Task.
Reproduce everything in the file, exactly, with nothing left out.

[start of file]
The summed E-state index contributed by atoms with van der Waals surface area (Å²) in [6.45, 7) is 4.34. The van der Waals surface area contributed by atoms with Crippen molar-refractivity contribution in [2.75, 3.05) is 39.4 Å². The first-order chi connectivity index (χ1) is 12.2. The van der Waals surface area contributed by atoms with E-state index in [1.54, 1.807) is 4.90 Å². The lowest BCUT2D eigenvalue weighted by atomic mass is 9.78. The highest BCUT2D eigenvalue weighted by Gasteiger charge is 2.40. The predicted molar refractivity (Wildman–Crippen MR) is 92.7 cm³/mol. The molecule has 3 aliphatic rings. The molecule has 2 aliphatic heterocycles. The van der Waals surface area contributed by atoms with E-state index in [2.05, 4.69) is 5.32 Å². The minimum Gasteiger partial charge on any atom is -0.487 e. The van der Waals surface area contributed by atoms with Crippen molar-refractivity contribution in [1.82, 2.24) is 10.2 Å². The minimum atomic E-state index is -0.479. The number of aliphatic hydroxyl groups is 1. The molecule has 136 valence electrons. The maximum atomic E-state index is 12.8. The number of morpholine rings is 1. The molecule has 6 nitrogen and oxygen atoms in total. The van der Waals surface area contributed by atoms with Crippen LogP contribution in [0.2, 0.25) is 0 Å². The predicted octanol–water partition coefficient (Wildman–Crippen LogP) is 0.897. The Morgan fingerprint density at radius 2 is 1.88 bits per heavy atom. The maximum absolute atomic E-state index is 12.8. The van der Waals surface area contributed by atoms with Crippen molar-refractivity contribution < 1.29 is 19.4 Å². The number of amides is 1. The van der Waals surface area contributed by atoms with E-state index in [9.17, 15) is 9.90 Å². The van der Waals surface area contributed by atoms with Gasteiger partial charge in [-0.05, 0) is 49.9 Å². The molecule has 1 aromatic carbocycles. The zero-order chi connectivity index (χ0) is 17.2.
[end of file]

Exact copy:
The summed E-state index contributed by atoms with van der Waals surface area (Å²) in [6.45, 7) is 4.34. The van der Waals surface area contributed by atoms with Crippen molar-refractivity contribution in [2.75, 3.05) is 39.4 Å². The first-order chi connectivity index (χ1) is 12.2. The van der Waals surface area contributed by atoms with E-state index in [1.54, 1.807) is 4.90 Å². The lowest BCUT2D eigenvalue weighted by atomic mass is 9.78. The highest BCUT2D eigenvalue weighted by Gasteiger charge is 2.40. The predicted molar refractivity (Wildman–Crippen MR) is 92.7 cm³/mol. The molecule has 3 aliphatic rings. The molecule has 2 aliphatic heterocycles. The van der Waals surface area contributed by atoms with E-state index in [2.05, 4.69) is 5.32 Å². The minimum Gasteiger partial charge on any atom is -0.487 e. The van der Waals surface area contributed by atoms with Crippen molar-refractivity contribution in [1.82, 2.24) is 10.2 Å². The minimum atomic E-state index is -0.479. The number of aliphatic hydroxyl groups is 1. The molecule has 136 valence electrons. The maximum atomic E-state index is 12.8. The number of morpholine rings is 1. The molecule has 6 nitrogen and oxygen atoms in total. The van der Waals surface area contributed by atoms with Crippen LogP contribution in [0.2, 0.25) is 0 Å². The predicted octanol–water partition coefficient (Wildman–Crippen LogP) is 0.897. The Morgan fingerprint density at radius 2 is 1.88 bits per heavy atom. The maximum absolute atomic E-state index is 12.8. The van der Waals surface area contributed by atoms with Crippen molar-refractivity contribution < 1.29 is 19.4 Å². The number of amides is 1. The van der Waals surface area contributed by atoms with E-state index in [9.17, 15) is 9.90 Å². The van der Waals surface area contributed by atoms with Gasteiger partial charge in [-0.05, 0) is 49.9 Å². The molecule has 1 aromatic carbocycles. The zero-order chi connectivity index (χ0) is 17.2.